It's really helpful to hear how other small business people and self employed folks deal with asking for money owed!
@ShanaNiederman We use different methods depending on the customer and how long they do not pay. Some we put a hold on their account, then tell them we will not deliver until they pay us at least what is overdue. Then there are others that if we contact them and ask for payment they simply write the check that day and send out. Most commonly, I call and tell them who I am and where I am from and that I noticed that they had some overdue invoices and need to know when to expect the check for payment.
The hard part to remember, is that being paid is an agreed upon part of the transaction. So, I fake it till I make it with confidence. I pretend like it isn't a weird conversation. I ask how they would like to receive their invoice, and discuss with them what their preferred method of payment is. As long as the price was discussed ahead of time, they know this conversation is coming.
Follow up with a statement at 30 days, and beyond. If they are more than 45 days delinquent put a freeze on any services or products sold until they pay. And keep sending invoices until 90. I'd write it off at that point.
To give a little background, I'm a seamstress so I deal with brides on a regular basis, so I'll put it into words that correspond with my business. During the first fitting, I measure and figure out what needs to be done, and then I'll write up an estimate. (it doesn't have to be an "official document", just needs to be in writing.) I show them what I've written up, and ask if they have any questions. I also mention that it's an ESTIMATE, the price may change if there's something that comes up. (ie. an extra alteration needed later) I also ask if that price is reasonable to them. If not, they are welcome to find another place for alterations. If it's reasonable to them, I give them a time frame that it'll be done by and often schedule a follow-up fitting. I also let them know what forms of payment I accept, (I no longer accept checks, I'm too small of a business to go chasing after bounced checks.) and that I accept payment upon completion. I'm a bit awkward, so I usually make a joke saying, "And if you don't pay, you don't get to take your garment home."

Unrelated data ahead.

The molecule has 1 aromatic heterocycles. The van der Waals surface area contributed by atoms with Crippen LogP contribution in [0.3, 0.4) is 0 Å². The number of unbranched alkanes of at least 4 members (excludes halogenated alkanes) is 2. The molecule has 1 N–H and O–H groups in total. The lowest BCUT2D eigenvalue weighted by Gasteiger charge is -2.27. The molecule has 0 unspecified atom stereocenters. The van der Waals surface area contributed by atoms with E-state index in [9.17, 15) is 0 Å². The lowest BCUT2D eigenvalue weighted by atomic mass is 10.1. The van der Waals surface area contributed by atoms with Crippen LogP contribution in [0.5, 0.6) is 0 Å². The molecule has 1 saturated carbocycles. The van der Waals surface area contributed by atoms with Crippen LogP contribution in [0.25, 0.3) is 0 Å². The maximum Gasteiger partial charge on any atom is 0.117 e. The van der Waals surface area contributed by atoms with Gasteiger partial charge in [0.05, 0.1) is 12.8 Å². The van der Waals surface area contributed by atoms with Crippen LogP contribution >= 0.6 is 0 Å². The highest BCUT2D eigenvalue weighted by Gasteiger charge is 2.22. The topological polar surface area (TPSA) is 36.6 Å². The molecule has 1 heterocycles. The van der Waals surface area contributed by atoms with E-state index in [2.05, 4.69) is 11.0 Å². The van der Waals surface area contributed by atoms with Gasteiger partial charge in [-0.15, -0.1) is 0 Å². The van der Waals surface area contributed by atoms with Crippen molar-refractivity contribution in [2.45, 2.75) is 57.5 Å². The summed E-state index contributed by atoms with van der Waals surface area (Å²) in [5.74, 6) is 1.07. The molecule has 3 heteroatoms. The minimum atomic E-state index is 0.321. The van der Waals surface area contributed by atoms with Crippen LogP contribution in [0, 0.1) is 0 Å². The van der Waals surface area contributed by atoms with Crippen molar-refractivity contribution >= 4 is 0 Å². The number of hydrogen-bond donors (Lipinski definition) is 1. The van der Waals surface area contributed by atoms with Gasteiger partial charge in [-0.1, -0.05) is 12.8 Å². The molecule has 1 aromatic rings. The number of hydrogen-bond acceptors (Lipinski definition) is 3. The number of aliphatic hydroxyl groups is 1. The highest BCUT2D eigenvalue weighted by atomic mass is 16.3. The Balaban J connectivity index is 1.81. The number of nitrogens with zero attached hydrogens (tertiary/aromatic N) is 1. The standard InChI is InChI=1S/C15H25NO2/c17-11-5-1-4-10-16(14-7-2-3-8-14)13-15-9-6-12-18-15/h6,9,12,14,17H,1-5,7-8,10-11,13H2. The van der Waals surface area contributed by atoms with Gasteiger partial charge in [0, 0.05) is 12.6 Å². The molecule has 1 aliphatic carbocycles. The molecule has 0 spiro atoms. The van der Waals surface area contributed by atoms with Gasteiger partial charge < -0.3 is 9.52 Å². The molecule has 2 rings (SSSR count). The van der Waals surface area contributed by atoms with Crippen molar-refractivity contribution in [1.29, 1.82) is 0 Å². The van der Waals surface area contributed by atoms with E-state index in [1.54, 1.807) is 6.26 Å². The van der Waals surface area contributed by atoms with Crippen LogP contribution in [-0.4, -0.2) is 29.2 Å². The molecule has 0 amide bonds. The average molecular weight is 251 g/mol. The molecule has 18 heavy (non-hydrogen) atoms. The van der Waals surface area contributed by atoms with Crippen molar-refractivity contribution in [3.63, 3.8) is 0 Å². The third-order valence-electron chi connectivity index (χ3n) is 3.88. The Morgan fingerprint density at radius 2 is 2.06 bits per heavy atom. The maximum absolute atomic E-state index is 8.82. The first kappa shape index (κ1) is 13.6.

When they come for their final fitting they are already aware of approximately how much it's going to cost. So they know that conversation is going to happen. If there's been any kind of change, I tell them what caused the change (additional alterations, or in the case of lower cost, usually less time spent on alterations), and I show them the original copy of the estimate and then the invoice to show on paper what's been changed. Wether or not it's changed, I end up saying something like, "ok, your total is $$, would you like to pay with cash or card?"
If it's a significantly large project that requires me to purchase large quantities of supplies(fabric & notions), I have an agreement written up in addition to the estimate that requires the cost of supplies and 1/2 down for labor before I purchase the supplies. I go over that with them, and have them sign it. If at any point they back out on said large project, I'm already paid up to the work I've done, and I give them whatever supplies I have as well as the product in whatever condition it was in when they backed out. (if that makes sense).
Sorry, this turned out to be kind of a long response.
@HeatherCarver Your response is exactly what I was hoping to learn from Community members. Thanks -- it's super helpful to get walked through all the steps plus the thinking behind them. If I had a wedding dress needs, I'd love to work with someone as upfront and transparent as you, Heather!